Cry for a Queen
Also by laurelinden
It was another beautiful day, Princess Shimra thought
as she gazed out of her window; the weather had been lovely for weeks. Birds
poured their hearts into songs lilting from the trees, and the trees themselves
quivered in delighted dances, urged on by the wind. Even the water seemed cheerful
as it bubbled in rippling laughter down the creek bed.
Shimra herself felt little like singing, dancing,
or laughing. She sighed, turning from the window, and absently covered it over
with a heavy curtain. The light that had been pouring in extinguished into dimness,
and the sounds muted almost to silence. Somehow, it was more comforting that
Her paws balled into fists as she felt the sting
of tears in her throat. What right had the rest of the world to be sunny, happy,
or bright? How could the birds sing so freely when it was all she could do not
to scream? The thought of all of Meridell's townspeople going about their daily
lives in ignorant bliss made her stomach sick with envy. The queen is ill, some
might say, making little shrugs of pity. But what was the queen to them besides
a name? Someone they must bow to, and call Your Grace... someone who sorted
out their abstract problems and petty complaints, and ruled from a distant castle.
Most probably wouldn't even recognize her if she were walking in their midst.
They did not know Queen Regine the Lupe as Princess
Shimra did. They saw her public face, her Queen face as Shimra thought it, but
they did not see the sides of her that were so like the rest of them -- the
mother, the teacher, the friend. They did not love her as Shimra did. How could
The Princess walked silently down the halls of
the castle, toward the room she had visited so many times of late. Shimra was
an Acara, like her father King Voren before her, who had died many years ago,
when she had been very small. When she thought of him, a distant memory of booming
laughter came to the corners of her mind -- and a warm lap when he pulled her
up on his knee. Her mother had never remarried, saying she already had an heir
for him: if she would have chosen a new king, and given him a son, the line
of Meridell would no longer carry King Voren's own blood.
Her mother had done this for her, for the King,
for Meridell. All those years she ruled alone, weighted beneath the burden of
Meridell's leadership with only her advisors to give her counsel. Now, at last,
the demands of rule seemed to be catching up with her. The fire had gone slowly
from her eyes, the power from her voice, and she'd fallen sick, confined by
Doctor Herbtree to bed until the life rekindled in her soul. If it rekindled,
had been his unspoken words.
Shimra looked up as she reached the end of the
hall. The guard standing outside moved silently aside to let her pass, but the
Princess didn't even look at him. She had eyes only for the sickroom door.
The bed was a neat one, with impeccable sheets
and fluffy pillows. Beside it was a small table with a huge bowl of fruit and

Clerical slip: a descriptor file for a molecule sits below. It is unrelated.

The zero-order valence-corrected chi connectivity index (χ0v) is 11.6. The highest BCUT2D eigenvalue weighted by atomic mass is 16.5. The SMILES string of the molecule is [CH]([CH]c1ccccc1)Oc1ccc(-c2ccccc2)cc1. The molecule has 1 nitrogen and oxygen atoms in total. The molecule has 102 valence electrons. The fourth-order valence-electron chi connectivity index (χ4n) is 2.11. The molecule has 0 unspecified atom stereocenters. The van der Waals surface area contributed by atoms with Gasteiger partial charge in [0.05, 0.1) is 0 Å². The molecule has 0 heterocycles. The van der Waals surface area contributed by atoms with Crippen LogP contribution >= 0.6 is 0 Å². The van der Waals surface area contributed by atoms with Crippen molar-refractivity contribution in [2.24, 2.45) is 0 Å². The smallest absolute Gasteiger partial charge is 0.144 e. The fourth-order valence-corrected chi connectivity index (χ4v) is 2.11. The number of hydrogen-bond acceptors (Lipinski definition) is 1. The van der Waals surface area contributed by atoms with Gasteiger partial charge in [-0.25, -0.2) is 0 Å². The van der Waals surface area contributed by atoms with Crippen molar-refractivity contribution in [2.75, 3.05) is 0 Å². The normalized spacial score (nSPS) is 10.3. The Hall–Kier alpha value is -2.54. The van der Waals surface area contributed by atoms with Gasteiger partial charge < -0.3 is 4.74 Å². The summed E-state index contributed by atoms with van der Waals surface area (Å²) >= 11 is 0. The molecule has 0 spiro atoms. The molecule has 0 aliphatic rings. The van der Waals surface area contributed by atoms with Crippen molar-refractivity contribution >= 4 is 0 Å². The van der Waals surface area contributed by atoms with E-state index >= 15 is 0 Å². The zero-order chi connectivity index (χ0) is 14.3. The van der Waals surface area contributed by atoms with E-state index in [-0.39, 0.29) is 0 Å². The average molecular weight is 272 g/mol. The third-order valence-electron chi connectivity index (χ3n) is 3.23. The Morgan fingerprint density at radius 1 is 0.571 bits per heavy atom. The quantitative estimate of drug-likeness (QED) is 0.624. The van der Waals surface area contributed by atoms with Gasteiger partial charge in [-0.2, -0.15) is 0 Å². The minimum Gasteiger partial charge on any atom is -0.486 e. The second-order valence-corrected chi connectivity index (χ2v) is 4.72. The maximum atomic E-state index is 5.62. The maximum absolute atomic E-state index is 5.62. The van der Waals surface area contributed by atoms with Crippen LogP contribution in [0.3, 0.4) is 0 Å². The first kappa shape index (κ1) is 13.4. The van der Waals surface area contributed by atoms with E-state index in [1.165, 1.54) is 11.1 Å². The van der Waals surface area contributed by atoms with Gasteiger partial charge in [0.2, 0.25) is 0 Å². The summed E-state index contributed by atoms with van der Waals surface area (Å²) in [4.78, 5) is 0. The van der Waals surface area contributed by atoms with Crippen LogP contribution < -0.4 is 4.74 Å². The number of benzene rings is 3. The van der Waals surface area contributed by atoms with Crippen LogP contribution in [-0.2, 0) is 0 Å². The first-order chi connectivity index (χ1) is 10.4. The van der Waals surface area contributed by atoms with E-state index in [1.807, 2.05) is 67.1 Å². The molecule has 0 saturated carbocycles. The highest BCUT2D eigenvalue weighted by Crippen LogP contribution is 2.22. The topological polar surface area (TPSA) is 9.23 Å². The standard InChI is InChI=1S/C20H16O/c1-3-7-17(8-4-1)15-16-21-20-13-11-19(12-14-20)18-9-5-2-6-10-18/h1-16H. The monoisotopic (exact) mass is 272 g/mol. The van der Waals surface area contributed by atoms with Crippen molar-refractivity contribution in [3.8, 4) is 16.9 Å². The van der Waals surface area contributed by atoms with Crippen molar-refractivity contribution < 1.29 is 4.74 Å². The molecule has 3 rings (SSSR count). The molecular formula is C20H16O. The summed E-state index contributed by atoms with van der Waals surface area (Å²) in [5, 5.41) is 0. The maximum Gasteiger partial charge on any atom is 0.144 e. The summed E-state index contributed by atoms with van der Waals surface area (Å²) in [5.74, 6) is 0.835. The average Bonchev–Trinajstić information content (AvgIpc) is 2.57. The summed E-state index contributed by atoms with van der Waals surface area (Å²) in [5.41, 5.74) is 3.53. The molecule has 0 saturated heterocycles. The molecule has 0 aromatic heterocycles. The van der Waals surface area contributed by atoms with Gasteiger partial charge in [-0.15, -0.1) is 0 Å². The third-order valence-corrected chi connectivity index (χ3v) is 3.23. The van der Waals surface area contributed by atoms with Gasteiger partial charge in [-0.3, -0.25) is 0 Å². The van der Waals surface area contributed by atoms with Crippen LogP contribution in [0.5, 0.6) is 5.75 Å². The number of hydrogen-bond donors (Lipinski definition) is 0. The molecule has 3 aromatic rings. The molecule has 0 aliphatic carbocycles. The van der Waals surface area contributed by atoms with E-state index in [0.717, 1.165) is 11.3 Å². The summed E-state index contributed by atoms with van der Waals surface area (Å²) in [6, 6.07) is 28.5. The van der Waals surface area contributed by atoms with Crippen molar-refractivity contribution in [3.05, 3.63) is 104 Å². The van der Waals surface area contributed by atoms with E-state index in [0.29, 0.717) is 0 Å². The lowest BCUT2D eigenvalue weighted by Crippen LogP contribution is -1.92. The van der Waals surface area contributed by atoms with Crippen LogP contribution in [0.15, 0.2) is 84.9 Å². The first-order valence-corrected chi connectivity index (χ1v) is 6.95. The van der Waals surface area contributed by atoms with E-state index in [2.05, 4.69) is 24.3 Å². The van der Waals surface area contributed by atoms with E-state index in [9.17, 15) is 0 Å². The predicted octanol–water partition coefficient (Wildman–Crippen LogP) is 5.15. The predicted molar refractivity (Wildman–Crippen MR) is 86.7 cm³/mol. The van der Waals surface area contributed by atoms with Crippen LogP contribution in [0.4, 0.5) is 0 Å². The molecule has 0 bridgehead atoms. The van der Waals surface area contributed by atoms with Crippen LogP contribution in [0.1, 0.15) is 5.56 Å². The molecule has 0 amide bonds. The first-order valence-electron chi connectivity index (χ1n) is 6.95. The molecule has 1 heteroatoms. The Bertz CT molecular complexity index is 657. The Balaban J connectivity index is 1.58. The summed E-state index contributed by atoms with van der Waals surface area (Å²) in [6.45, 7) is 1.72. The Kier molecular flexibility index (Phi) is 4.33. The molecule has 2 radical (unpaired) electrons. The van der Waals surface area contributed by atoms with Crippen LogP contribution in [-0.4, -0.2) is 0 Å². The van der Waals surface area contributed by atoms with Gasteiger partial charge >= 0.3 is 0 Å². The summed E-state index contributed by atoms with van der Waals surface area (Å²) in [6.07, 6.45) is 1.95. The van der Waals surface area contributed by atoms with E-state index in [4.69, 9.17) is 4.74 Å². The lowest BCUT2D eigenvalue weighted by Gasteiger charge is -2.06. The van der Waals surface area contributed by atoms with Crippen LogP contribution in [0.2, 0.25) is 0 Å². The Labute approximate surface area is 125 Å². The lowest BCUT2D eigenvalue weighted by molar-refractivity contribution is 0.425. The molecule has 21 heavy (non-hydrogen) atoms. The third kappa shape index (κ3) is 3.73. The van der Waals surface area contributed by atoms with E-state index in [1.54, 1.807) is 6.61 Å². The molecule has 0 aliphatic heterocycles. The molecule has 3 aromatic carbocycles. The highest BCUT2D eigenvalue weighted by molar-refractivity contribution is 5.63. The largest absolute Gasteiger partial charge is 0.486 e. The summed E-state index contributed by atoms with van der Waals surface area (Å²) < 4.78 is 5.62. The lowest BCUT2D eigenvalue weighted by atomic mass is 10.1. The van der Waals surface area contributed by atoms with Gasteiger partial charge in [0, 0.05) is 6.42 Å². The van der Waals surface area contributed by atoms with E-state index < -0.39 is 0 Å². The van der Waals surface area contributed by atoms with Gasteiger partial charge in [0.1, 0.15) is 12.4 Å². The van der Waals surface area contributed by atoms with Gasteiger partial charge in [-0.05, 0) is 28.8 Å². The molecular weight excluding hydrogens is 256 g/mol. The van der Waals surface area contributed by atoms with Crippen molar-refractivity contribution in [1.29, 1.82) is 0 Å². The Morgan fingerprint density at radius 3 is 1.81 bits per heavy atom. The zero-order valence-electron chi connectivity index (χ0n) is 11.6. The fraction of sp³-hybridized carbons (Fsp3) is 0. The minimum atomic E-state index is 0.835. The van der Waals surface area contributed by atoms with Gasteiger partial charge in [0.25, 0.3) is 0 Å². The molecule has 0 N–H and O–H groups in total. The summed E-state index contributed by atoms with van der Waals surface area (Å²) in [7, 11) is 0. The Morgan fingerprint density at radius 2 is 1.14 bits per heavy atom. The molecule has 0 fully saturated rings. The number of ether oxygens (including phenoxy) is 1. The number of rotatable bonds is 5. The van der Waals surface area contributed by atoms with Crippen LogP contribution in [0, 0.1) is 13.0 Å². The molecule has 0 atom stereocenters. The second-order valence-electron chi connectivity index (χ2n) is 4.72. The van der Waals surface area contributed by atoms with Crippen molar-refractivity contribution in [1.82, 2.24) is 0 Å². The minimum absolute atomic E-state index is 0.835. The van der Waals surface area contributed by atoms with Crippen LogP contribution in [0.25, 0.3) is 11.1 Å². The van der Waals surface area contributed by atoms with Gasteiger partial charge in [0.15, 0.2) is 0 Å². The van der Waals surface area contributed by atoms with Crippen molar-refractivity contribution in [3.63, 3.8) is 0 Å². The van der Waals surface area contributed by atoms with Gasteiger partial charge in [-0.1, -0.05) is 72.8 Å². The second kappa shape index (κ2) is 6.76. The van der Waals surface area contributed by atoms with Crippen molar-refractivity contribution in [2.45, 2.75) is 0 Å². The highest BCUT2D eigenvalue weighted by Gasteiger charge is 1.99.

several small vials of a vivid red potion that swirled and shimmered in the
light of the sun. Two servants were huddled in one corner, mixing herbs and
other ingredients into a small cauldron.
The queen was frailer even than Shimra remembered,
almost as pale as the pillows cradled behind her head. The dull misery in her
eyes hurt the princess all the worse to see, especially with the song of birds
and rustle of trees still faint upon the wind -- sounds that even the thick
windows couldn't quite block out.
Her mother saw her looking out the window, and
smiled sadly. "Open it, please, Shimra," she requested softly, with a voice
quivering timidly as chimes. It was such a difference than the confident, clear
"Queen's Voice" she used to use in public... but then again, everything about
her was different now.
The princess gladly complied, but couldn't help
being surprised at the wish; it was what she would have wanted least. She cringed
as bright warm sunlight broke into the once-dim room, and the sounds of the
joyous outside world rose in volume on the air. The wind, newly allowed to enter,
ruffled in dancing eddies around the curtains, swirling them outward like giant
The sight made Shimra sick with anger to see,
but her mother only smiled and thanked her in that heartbreakingly weak voice.
"Lovely day," she whispered.
Her eyes filling with tears, Shimra's stomach
wrenched queasily. She should say something... but what? How could she possibly
describe to her mother her aloneness, her anger, her fear? Even if she could
put them into words, why should she be worrying about her own selfish problems
when her mother was already bedridden?
Muffled footsteps behind her spared Shimra the
urgency of putting her thoughts to words. She wheeled around, swallowing the
lump in her throat, and saw Doctor Herbtree come in holding a basket of medicine.
The white Lenny looked worn and haggard, but it was hardly a surprise. She knew
well what worry could do when dragged on and never lifted.
He managed a tired smile at the sight of her.
"My dear princess," he croaked. "You're in visiting again, I see; what a novelty."
There had always been something alive about the old Doctor's eyes; even now,
that trait had not left him. The young Acara couldn't help but feel that he
could read her unspoken words and thoughts that hung heavily on the air, but
he turned from her to attend to the queen.
Shimra watched him silently as he croaked to
her in low tones, changing her already pristine pillows and emptying a pouch
of herbs into a glass of colored liquid. His wing brushed against her brow,
measuring its heat, and the queen replied softly to his questions. After only
a few moments, the doctor turned to her.
"Shimra," he said. "It seems we are out of Wartroot.
Would you be willing to go into town to pick up another pouch?"
The first thought to flash through the princess'
mind was "Why me? We have servants to get it," but she kept it to herself. There
was a sparkle in the Doctor's eyes as he asked her, and some part of her wondered
exactly how far into her soul those living eyes could see. Her mother voiced
no objection from her sickbed, so Shimra found herself nodding her agreement.
* * *
In a few moments, the Acara was out the castle
doors, shrouded in a long navy traveling cloak with the hood raised. Despite